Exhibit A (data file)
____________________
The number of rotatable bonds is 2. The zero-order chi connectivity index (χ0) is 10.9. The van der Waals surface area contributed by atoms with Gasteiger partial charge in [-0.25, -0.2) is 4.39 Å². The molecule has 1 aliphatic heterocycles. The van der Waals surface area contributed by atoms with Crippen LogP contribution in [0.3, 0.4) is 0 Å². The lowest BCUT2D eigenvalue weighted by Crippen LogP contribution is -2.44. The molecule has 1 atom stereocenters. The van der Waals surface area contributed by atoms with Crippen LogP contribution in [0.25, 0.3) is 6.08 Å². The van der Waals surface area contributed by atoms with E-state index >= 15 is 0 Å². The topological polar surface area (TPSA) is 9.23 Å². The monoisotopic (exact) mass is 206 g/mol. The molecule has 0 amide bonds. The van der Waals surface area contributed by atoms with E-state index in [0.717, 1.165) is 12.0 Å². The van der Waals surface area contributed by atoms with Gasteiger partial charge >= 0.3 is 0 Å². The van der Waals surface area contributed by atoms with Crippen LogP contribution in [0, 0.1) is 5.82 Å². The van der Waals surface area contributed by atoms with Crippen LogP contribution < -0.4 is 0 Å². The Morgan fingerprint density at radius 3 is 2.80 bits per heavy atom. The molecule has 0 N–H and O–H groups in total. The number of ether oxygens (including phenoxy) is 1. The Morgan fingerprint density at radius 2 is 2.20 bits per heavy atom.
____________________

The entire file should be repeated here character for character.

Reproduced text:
The number of rotatable bonds is 2. The zero-order chi connectivity index (χ0) is 10.9. The van der Waals surface area contributed by atoms with Gasteiger partial charge in [-0.25, -0.2) is 4.39 Å². The molecule has 1 aliphatic heterocycles. The van der Waals surface area contributed by atoms with Crippen LogP contribution in [0.3, 0.4) is 0 Å². The lowest BCUT2D eigenvalue weighted by Crippen LogP contribution is -2.44. The molecule has 1 atom stereocenters. The van der Waals surface area contributed by atoms with Crippen LogP contribution in [0.25, 0.3) is 6.08 Å². The van der Waals surface area contributed by atoms with E-state index >= 15 is 0 Å². The topological polar surface area (TPSA) is 9.23 Å². The monoisotopic (exact) mass is 206 g/mol. The molecule has 0 amide bonds. The van der Waals surface area contributed by atoms with E-state index in [0.717, 1.165) is 12.0 Å². The van der Waals surface area contributed by atoms with Gasteiger partial charge >= 0.3 is 0 Å². The van der Waals surface area contributed by atoms with Crippen LogP contribution in [0, 0.1) is 5.82 Å². The van der Waals surface area contributed by atoms with Crippen LogP contribution < -0.4 is 0 Å². The Morgan fingerprint density at radius 3 is 2.80 bits per heavy atom. The molecule has 0 N–H and O–H groups in total. The number of ether oxygens (including phenoxy) is 1. The Morgan fingerprint density at radius 2 is 2.20 bits per heavy atom.